Sunday, April 07, 2019

17th Annual Symposium, “Religion, Racism and Religious Racism: The Color of Faith Discrimination”--Africana Studies Department at the University of North Carolina at Charlotte

25 and April 26, 2019, the Africana Studies Department at the University of North Carolina at Charlotte will host its 17th Annual Symposium, “Religion, Racism and Religious Racism: The Color of Faith Discrimination.” The symposium will open on April 25 with a moderated discussion with Babalorixá Gustavo Melo Cerqueira titled “Religious Racism in Brazil: Evangelical Extremism Against African Diaspora Faiths.” On April 26, the event will continue with five hour-long panels, as well as a special midday presentation by Dr. Abbas Barzegar, Director of Research and Advocacy at the Council on American-Islamic Relations (CAIR).

The opening event on April 25 will be held in the auditorium at UNC Charlotte’s Center City Campus. The remainder of the symposium will be held at UNC Charlotte’s Main Campus in Atkins Library Room 143 (space is limited). 

The opening event will be live streamed on Youtube. The other presentations will be accessible by video conference for registered attendees. The Conference Notw follows.

17th Annual Africana Studies Department Symposium
University of North Carolina at Charlotte
April 25-26, 2019
In an era of increasing awareness and conversation about the many facets and forms of racial discrimination, the role of religion as a motivation for racism and the manifestation of racism as religious discrimination are often under-examined. However, it is clear that religion and racism are closely linked.

In many circumstances, white nationalist/white supremacist groups represent themselves as religious organizations and ground their claims of racial superiority or opposition to interracial mixing in their faith. These groups also frequently espouse discriminatory views against both racial and religious minorities. Likely as a result of these links, hate crimes based on religious discrimination might disparately impact racial minorities or might incorrectly target individuals who fit a stereotype of how the attacker perceives members of that religious group.

Restrictions on religious freedom also frequently stem from racial bias. For example, policies banning certain types of hairstyles, head-coverings, or other religious attire in schools and public places often begin as a response to concerns about minority immigrants. Similarly, growing limitations on certain religious practices, such as the ritual slaughter of animals and circumcision, have a disparate impact on racial or ethnic minorities. Furthermore, laws and policies addressing religious-based terrorism frequently stereotype racial minorities as having a greater propensity for violent crime.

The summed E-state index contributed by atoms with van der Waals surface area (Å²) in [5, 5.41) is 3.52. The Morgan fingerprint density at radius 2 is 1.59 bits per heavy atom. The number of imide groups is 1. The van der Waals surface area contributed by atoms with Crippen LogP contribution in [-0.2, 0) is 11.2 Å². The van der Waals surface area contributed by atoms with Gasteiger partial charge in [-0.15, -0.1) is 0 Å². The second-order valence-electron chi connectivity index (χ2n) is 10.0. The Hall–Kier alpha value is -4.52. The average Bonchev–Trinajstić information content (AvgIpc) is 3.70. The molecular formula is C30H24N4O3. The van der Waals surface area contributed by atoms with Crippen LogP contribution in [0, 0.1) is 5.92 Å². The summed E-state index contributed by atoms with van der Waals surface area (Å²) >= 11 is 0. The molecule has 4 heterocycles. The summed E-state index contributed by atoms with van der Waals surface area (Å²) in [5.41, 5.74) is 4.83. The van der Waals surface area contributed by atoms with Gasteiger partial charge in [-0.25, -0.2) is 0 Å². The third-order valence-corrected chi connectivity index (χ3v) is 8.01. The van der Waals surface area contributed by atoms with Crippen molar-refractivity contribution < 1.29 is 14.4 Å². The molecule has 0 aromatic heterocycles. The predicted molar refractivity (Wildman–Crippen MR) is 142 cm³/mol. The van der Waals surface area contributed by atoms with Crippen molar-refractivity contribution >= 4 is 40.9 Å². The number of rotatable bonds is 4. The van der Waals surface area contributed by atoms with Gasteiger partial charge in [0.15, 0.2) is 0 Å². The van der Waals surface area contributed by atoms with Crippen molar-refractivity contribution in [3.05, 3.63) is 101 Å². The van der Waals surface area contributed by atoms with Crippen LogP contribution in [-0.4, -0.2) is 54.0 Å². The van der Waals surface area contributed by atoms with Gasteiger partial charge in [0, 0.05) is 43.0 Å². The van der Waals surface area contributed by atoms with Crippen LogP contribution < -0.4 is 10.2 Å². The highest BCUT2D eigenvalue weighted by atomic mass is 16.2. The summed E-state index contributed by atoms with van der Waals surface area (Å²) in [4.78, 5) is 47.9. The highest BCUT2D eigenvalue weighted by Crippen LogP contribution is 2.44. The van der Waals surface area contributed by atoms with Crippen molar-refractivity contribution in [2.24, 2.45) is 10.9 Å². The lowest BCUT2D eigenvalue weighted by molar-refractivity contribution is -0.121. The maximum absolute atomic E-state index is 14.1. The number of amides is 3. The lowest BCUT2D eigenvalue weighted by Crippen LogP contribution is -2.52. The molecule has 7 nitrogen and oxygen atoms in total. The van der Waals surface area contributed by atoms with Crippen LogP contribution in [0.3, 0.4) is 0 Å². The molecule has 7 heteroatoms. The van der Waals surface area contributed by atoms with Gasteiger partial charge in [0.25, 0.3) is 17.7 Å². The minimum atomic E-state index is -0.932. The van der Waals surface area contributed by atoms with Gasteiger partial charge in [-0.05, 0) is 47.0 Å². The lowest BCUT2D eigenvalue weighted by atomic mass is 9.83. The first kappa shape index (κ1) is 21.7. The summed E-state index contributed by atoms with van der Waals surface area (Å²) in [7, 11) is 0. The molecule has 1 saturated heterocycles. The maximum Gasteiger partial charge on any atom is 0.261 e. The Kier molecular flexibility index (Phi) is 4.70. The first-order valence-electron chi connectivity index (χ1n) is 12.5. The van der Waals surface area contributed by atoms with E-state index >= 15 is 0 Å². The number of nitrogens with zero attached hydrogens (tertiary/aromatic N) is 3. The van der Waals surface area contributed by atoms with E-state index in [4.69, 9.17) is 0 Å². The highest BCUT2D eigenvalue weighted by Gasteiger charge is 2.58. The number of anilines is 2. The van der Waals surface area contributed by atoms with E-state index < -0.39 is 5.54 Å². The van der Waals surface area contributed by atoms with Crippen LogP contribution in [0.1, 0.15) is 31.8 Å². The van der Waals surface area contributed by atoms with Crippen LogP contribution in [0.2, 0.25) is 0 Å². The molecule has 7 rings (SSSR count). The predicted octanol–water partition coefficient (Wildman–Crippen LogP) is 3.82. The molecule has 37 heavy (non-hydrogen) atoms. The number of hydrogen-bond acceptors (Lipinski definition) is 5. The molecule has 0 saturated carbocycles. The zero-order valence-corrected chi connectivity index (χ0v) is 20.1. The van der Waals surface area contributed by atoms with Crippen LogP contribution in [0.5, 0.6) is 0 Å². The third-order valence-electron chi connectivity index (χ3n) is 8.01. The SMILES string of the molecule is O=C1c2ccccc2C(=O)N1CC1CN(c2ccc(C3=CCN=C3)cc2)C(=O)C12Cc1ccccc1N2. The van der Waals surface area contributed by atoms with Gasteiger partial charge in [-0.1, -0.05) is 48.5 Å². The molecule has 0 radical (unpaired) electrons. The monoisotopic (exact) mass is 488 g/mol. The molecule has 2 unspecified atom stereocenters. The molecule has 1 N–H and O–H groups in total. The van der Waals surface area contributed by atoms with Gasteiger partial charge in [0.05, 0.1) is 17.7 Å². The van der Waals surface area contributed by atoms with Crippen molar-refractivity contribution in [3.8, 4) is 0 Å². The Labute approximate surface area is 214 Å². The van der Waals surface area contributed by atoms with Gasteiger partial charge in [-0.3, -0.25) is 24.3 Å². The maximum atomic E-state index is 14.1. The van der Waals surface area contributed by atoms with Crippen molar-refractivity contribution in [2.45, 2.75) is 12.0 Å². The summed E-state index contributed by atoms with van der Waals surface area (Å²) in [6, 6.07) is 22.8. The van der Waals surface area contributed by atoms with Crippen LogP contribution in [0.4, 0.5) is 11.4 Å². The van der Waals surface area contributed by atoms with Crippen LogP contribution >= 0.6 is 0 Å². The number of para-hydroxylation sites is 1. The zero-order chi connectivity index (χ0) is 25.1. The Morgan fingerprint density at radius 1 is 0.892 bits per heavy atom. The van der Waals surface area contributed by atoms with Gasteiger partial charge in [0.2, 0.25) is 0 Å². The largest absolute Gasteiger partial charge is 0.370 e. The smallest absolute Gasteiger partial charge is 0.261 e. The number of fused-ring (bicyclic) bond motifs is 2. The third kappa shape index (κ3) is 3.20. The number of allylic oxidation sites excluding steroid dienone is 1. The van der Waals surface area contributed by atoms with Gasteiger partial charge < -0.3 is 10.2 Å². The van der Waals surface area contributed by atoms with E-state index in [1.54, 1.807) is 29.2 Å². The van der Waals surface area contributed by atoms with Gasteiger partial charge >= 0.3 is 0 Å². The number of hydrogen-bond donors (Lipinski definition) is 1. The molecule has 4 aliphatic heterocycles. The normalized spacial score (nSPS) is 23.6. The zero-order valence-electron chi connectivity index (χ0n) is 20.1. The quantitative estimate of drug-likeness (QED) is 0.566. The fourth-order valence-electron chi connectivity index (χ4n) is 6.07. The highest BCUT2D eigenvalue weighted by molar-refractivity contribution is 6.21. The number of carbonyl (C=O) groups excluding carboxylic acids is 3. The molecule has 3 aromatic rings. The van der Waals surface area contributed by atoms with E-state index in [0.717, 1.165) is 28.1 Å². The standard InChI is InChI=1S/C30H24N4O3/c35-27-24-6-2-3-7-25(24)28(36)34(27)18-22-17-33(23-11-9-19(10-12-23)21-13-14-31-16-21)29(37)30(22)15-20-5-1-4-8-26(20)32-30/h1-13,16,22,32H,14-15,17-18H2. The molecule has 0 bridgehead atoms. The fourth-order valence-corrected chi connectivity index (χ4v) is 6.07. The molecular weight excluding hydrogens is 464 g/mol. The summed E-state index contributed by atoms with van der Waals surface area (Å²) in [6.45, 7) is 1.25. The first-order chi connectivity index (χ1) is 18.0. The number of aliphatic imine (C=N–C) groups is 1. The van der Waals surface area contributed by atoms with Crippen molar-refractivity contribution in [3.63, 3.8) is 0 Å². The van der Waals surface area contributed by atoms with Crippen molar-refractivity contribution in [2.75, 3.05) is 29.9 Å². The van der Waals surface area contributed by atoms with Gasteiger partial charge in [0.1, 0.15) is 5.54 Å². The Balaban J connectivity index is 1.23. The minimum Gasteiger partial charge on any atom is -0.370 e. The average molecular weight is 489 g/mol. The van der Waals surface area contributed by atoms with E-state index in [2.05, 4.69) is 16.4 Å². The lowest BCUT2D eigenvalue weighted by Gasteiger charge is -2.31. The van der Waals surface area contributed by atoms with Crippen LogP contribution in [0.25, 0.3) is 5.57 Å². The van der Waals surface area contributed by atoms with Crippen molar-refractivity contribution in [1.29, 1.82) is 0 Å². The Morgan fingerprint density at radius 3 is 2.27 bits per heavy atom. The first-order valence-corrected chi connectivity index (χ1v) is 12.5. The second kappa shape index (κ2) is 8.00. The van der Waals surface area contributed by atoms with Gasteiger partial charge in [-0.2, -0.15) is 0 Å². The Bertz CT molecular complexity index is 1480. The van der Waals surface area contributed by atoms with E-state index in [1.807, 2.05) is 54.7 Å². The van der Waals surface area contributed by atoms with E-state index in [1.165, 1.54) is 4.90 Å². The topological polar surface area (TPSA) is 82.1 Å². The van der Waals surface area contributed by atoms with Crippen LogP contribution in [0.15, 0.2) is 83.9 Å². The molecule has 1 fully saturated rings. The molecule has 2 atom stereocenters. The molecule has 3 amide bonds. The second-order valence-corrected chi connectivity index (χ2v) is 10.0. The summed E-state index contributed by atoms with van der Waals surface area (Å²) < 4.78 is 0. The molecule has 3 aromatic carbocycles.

Through the discussion of these and related topics, this symposium seeks to unpack the relationship between religion and racism. We invite proposals exploring any aspect of the relationship between religion and racism or any aspect of “religious racism.”

Suggested topics include:
● Discrimination against the religions of indigenous and minority populations
● Religion and immigrant/migrant rights
● Religion and white nationalism
● Race and anti-Muslim bias/policies
● Race, religion, and the use of the term “terrorism”
● The “religious freedom” to engage in racism
● Hate crimes against racial and religious minorities
● Race discrimination and religious attire

We welcome submissions pertaining to any religions; however, we particularly encourage submissions related to African diaspora and African indigenous faiths as well as the impact of religious discrimination on people of African descent.

We encourage submissions pertaining to international and comparative topics. U.S.-centered submissions will receive full consideration; however, we seek a diverse and global discussion on religion and racism.

Abstracts (max. 500 words) should be sent to Dr. Danielle N. Boaz at, along with a short bio (max. 150 words) by Feb 25, 2019. Notifications will be provided by March 1, 2019.

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